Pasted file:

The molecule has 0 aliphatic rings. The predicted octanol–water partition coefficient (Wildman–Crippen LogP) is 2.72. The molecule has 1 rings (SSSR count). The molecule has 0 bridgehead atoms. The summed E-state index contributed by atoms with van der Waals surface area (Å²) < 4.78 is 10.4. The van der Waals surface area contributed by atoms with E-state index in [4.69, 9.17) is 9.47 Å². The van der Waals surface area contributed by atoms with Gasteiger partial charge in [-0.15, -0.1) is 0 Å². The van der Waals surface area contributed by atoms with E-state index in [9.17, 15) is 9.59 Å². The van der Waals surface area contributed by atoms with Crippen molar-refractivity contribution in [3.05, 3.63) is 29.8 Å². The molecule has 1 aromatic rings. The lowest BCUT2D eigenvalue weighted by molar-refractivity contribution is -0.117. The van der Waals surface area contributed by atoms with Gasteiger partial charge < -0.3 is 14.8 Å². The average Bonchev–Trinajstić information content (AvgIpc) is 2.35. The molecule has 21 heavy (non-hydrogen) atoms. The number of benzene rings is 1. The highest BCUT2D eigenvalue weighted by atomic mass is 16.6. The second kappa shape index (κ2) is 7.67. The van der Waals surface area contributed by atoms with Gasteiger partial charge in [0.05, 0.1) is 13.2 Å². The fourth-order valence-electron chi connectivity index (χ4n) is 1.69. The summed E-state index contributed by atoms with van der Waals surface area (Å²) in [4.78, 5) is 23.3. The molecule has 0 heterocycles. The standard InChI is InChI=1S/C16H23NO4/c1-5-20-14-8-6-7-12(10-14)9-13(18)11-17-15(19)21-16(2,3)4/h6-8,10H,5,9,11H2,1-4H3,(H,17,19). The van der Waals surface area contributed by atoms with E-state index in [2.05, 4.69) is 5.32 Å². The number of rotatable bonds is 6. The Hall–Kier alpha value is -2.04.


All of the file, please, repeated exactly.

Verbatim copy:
The molecule has 0 aliphatic rings. The predicted octanol–water partition coefficient (Wildman–Crippen LogP) is 2.72. The molecule has 1 rings (SSSR count). The molecule has 0 bridgehead atoms. The summed E-state index contributed by atoms with van der Waals surface area (Å²) < 4.78 is 10.4. The van der Waals surface area contributed by atoms with E-state index in [4.69, 9.17) is 9.47 Å². The van der Waals surface area contributed by atoms with Gasteiger partial charge in [-0.15, -0.1) is 0 Å². The van der Waals surface area contributed by atoms with E-state index in [9.17, 15) is 9.59 Å². The van der Waals surface area contributed by atoms with Crippen molar-refractivity contribution in [3.05, 3.63) is 29.8 Å². The molecule has 1 aromatic rings. The lowest BCUT2D eigenvalue weighted by molar-refractivity contribution is -0.117. The van der Waals surface area contributed by atoms with Gasteiger partial charge < -0.3 is 14.8 Å². The average Bonchev–Trinajstić information content (AvgIpc) is 2.35. The molecule has 21 heavy (non-hydrogen) atoms. The number of benzene rings is 1. The highest BCUT2D eigenvalue weighted by atomic mass is 16.6. The second kappa shape index (κ2) is 7.67. The van der Waals surface area contributed by atoms with Gasteiger partial charge in [0.05, 0.1) is 13.2 Å². The fourth-order valence-electron chi connectivity index (χ4n) is 1.69. The summed E-state index contributed by atoms with van der Waals surface area (Å²) in [4.78, 5) is 23.3. The molecule has 0 heterocycles. The standard InChI is InChI=1S/C16H23NO4/c1-5-20-14-8-6-7-12(10-14)9-13(18)11-17-15(19)21-16(2,3)4/h6-8,10H,5,9,11H2,1-4H3,(H,17,19). The van der Waals surface area contributed by atoms with E-state index in [2.05, 4.69) is 5.32 Å². The number of rotatable bonds is 6. The Hall–Kier alpha value is -2.04.